It’s that time of year. As the calendar year comes to a close, many of us are following time-honored traditions: making preparations for the holidays, planning some much-deserved time off and enjoying time with friends and family.
In the business world, the year-end also brings its own traditions, and first among those is making predictions for the coming year. I’m not one to forgo traditions, so in this article I’ll share my thoughts on the upcoming year within the context of the continuous delivery movement.
To level set, continuous delivery is the most evolved and modern state of software development and testing—and is core to a successful DevOps strategy. Organizations that are able to achieve continuous delivery can rapidly develop, test and release applications—with higher quality and at lower costs.
Simply put, the ability to more continuously deliver software is one of the biggest advantages to attain in the application economy, where the battleground for consumer loyalty is most often found in the ability to deliver superior applications.
Now that we know what continuous delivery means, let’s get to my predictions for 2017:
- Continuous Delivery Means Continuous Everything
Continuous delivery is still a relatively new concept, and one that many organizations strive to achieve. As a new concept, it suffers from some of the misconceptions that often plague emerging technologies or trends. Many technology providers latch on to the term and claim to provide “continuous delivery solutions” that in reality only address a small part of the continuous delivery challenge.
Truly delivering software continuously means that all the tasks within the software development life cycle (SDLC) must be optimized to occur in parallel and continuously. This means development must be continuous, testing must be continuous, and likewise for release and operations.
2017 will be the year that industry embraces the importance of an end-to-end continuous delivery value stream. In 2016, many organizations began their continuous delivery journey by addressing certain aspects of the SDLC; in 2017 many organizations will begin to realize a truly open and integrated continuous delivery workflow.
- Democratization of Continuous Delivery Tools (via the Cloud)
Optimizing all aspects of the SDLC for continuous delivery, as mentioned above, means that related tools need to be easier to use and easier to access. Developers who have access to testing tools (left-shift) can improve the quality of code they produce. Similarly, QA engineers who have access to design requirements sooner can create more accurate test data and scenarios, earlier.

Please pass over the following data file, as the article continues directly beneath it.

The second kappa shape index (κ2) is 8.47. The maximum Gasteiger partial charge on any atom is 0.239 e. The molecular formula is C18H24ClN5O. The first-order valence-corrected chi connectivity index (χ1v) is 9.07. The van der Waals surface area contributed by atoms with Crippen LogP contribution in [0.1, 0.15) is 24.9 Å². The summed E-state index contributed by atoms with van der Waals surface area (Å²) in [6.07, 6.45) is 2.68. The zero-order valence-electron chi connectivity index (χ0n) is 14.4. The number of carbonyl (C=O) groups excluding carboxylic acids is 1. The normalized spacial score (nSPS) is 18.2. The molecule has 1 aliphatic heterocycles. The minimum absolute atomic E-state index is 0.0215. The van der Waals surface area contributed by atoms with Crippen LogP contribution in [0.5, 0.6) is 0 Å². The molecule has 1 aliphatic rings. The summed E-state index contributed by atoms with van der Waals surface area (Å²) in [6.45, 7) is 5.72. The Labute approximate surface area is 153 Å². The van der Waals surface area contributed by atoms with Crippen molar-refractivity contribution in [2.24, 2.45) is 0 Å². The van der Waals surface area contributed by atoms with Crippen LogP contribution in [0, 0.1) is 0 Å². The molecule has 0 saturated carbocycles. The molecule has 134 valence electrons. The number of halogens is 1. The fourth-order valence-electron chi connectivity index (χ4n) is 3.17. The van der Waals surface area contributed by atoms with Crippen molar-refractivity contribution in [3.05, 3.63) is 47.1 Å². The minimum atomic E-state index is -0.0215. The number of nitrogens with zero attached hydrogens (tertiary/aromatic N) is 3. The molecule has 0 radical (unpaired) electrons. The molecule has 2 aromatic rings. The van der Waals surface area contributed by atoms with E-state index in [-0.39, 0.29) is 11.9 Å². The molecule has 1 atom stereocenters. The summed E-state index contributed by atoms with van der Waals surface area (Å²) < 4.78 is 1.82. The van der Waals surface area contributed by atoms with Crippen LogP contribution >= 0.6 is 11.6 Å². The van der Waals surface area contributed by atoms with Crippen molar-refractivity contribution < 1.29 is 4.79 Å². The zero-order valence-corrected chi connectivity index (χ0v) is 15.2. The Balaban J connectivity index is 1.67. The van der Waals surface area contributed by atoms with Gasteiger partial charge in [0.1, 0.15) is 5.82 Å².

However, for this to occur, the tools have to be both easy to access and simple to use. Developers have avoided complex testing frameworks, but with simple, easy-to-use tools available—often in SaaS forms—developers can certainly incorporate testing into their methodologies.
In 2016, CA acquired BlazeMeter, which pioneered the notion of cloud-based performance testing employing a simple and easy-to-use (yet very powerful) product. We expect to see this trend expand into other tools within the continuous delivery value chain in 2017.
- The Industry Embraces Open Source (Really)
In the past, we’ve noted that commercially motivated technology providers have tried to keep open-source technology “at arm’s length.” There may have been some lip service paid to openness, but in reality many commercial providers felt threatened by open-source solutions that were seen as competitive to their products.
This perception has already started to change, but I believe 2017 will mark the tipping point where companies will truly embrace open-source solutions as part of their strategy; those companies that continuously resist (pun intended) will be at a significant disadvantage.
Open source is important for many of the same reasons as the cloud: It is broadly adopted because it creates advantage in time to market, quality and cost effectiveness. Embracing open source—and by that I mean both integrating with open-source solutions and using them as part of a product strategy—only makes good business sense. It helps software development teams meet their objectives in delivering quality software faster, and at lower cost.
Another year is rapidly coming to a close and we have a lot to look forward to in 2017.
On the topic of continuous delivery, looking forward means spreading continuous delivery throughout the SDLC, using the cloud more and embracing open source.
All of those things combined will help us advance the continuous delivery movement together as an industry. Here’s to another year of continuous delivery advancements!
Don’t forget, you can also take a closer look at the ongoing evolution of continuous delivery and other DevOps-related trends by picking up a copy of my colleagues’ new book, “DevOps for Digital Leaders: Reignite Business with a Modern DevOps-Enabled Software Factory.” If you have some extra time over the holidays, you’ll find it to be an interesting deep-dive.